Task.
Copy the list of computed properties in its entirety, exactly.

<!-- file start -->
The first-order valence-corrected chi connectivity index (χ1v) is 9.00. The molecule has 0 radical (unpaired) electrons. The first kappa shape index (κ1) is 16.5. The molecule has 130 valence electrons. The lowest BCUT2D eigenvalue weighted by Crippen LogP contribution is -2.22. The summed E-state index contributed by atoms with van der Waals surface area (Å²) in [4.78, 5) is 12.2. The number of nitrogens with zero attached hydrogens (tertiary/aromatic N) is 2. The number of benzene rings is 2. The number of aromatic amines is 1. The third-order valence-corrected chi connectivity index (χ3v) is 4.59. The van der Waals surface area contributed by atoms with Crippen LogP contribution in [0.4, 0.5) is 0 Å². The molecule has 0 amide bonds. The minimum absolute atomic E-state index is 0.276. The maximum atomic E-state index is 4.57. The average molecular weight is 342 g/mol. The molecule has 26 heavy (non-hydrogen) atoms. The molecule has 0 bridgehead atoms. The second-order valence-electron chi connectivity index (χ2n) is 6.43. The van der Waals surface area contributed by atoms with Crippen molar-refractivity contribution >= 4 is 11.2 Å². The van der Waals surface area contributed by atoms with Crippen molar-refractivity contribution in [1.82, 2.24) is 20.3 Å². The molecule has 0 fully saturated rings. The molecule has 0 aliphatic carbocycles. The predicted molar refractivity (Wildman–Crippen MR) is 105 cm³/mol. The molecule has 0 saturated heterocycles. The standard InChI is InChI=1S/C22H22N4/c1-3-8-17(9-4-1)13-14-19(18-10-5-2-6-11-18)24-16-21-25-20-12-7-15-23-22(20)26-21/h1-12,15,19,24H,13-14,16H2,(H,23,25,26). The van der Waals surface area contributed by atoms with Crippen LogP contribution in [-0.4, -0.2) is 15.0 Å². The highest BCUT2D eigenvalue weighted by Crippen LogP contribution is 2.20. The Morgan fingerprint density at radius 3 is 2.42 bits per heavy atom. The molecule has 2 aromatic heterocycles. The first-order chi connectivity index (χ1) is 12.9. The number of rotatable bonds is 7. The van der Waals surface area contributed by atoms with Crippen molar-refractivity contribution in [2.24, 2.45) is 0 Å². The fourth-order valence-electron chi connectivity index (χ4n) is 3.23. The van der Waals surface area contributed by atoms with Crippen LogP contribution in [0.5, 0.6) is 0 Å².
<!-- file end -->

The first-order valence-corrected chi connectivity index (χ1v) is 9.00. The molecule has 0 radical (unpaired) electrons. The first kappa shape index (κ1) is 16.5. The molecule has 130 valence electrons. The lowest BCUT2D eigenvalue weighted by Crippen LogP contribution is -2.22. The summed E-state index contributed by atoms with van der Waals surface area (Å²) in [4.78, 5) is 12.2. The number of nitrogens with zero attached hydrogens (tertiary/aromatic N) is 2. The number of benzene rings is 2. The number of aromatic amines is 1. The third-order valence-corrected chi connectivity index (χ3v) is 4.59. The van der Waals surface area contributed by atoms with Crippen LogP contribution in [0.4, 0.5) is 0 Å². The molecule has 0 amide bonds. The minimum absolute atomic E-state index is 0.276. The maximum atomic E-state index is 4.57. The average molecular weight is 342 g/mol. The molecule has 26 heavy (non-hydrogen) atoms. The molecule has 0 bridgehead atoms. The second-order valence-electron chi connectivity index (χ2n) is 6.43. The van der Waals surface area contributed by atoms with Crippen molar-refractivity contribution >= 4 is 11.2 Å². The van der Waals surface area contributed by atoms with Crippen molar-refractivity contribution in [1.82, 2.24) is 20.3 Å². The molecule has 0 fully saturated rings. The molecule has 0 aliphatic carbocycles. The predicted molar refractivity (Wildman–Crippen MR) is 105 cm³/mol. The molecule has 0 saturated heterocycles. The standard InChI is InChI=1S/C22H22N4/c1-3-8-17(9-4-1)13-14-19(18-10-5-2-6-11-18)24-16-21-25-20-12-7-15-23-22(20)26-21/h1-12,15,19,24H,13-14,16H2,(H,23,25,26). The van der Waals surface area contributed by atoms with Crippen LogP contribution in [-0.4, -0.2) is 15.0 Å². The highest BCUT2D eigenvalue weighted by Crippen LogP contribution is 2.20. The Morgan fingerprint density at radius 3 is 2.42 bits per heavy atom. The molecule has 2 aromatic heterocycles. The first-order chi connectivity index (χ1) is 12.9. The number of rotatable bonds is 7. The van der Waals surface area contributed by atoms with Crippen molar-refractivity contribution in [2.24, 2.45) is 0 Å². The fourth-order valence-electron chi connectivity index (χ4n) is 3.23. The van der Waals surface area contributed by atoms with Crippen LogP contribution in [0.5, 0.6) is 0 Å².